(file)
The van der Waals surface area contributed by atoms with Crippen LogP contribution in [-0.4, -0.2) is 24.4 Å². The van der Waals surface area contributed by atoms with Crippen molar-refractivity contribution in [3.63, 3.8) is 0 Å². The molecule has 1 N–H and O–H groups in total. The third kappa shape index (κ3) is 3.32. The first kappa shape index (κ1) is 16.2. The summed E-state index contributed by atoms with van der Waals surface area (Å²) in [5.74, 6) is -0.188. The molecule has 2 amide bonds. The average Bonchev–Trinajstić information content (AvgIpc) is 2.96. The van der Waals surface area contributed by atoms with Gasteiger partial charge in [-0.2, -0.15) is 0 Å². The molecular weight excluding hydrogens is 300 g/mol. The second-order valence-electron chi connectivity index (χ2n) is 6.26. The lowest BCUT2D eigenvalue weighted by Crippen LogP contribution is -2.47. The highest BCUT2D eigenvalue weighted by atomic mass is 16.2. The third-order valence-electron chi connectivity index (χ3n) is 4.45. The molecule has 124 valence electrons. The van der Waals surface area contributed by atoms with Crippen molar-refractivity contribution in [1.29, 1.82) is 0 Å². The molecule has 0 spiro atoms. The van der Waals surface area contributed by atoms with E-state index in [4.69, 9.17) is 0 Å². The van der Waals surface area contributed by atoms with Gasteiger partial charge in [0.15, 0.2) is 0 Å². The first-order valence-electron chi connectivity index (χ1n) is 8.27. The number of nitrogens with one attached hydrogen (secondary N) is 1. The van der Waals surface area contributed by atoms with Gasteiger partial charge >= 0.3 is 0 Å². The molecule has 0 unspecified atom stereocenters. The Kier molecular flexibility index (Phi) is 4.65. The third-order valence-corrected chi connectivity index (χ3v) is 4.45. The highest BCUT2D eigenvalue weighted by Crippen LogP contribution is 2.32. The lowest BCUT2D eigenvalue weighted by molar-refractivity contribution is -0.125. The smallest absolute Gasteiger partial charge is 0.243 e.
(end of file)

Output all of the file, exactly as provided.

The van der Waals surface area contributed by atoms with Crippen LogP contribution in [-0.4, -0.2) is 24.4 Å². The van der Waals surface area contributed by atoms with Crippen molar-refractivity contribution in [3.63, 3.8) is 0 Å². The molecule has 1 N–H and O–H groups in total. The third kappa shape index (κ3) is 3.32. The first kappa shape index (κ1) is 16.2. The summed E-state index contributed by atoms with van der Waals surface area (Å²) in [5.74, 6) is -0.188. The molecule has 2 amide bonds. The average Bonchev–Trinajstić information content (AvgIpc) is 2.96. The van der Waals surface area contributed by atoms with Gasteiger partial charge in [-0.2, -0.15) is 0 Å². The molecular weight excluding hydrogens is 300 g/mol. The second-order valence-electron chi connectivity index (χ2n) is 6.26. The lowest BCUT2D eigenvalue weighted by Crippen LogP contribution is -2.47. The highest BCUT2D eigenvalue weighted by atomic mass is 16.2. The third-order valence-electron chi connectivity index (χ3n) is 4.45. The molecule has 124 valence electrons. The van der Waals surface area contributed by atoms with Crippen molar-refractivity contribution in [1.29, 1.82) is 0 Å². The molecule has 0 spiro atoms. The van der Waals surface area contributed by atoms with E-state index in [4.69, 9.17) is 0 Å². The van der Waals surface area contributed by atoms with Gasteiger partial charge in [0.15, 0.2) is 0 Å². The first-order valence-electron chi connectivity index (χ1n) is 8.27. The number of nitrogens with one attached hydrogen (secondary N) is 1. The van der Waals surface area contributed by atoms with Gasteiger partial charge >= 0.3 is 0 Å². The molecule has 0 unspecified atom stereocenters. The Kier molecular flexibility index (Phi) is 4.65. The third-order valence-corrected chi connectivity index (χ3v) is 4.45. The highest BCUT2D eigenvalue weighted by Crippen LogP contribution is 2.32. The lowest BCUT2D eigenvalue weighted by molar-refractivity contribution is -0.125. The smallest absolute Gasteiger partial charge is 0.243 e.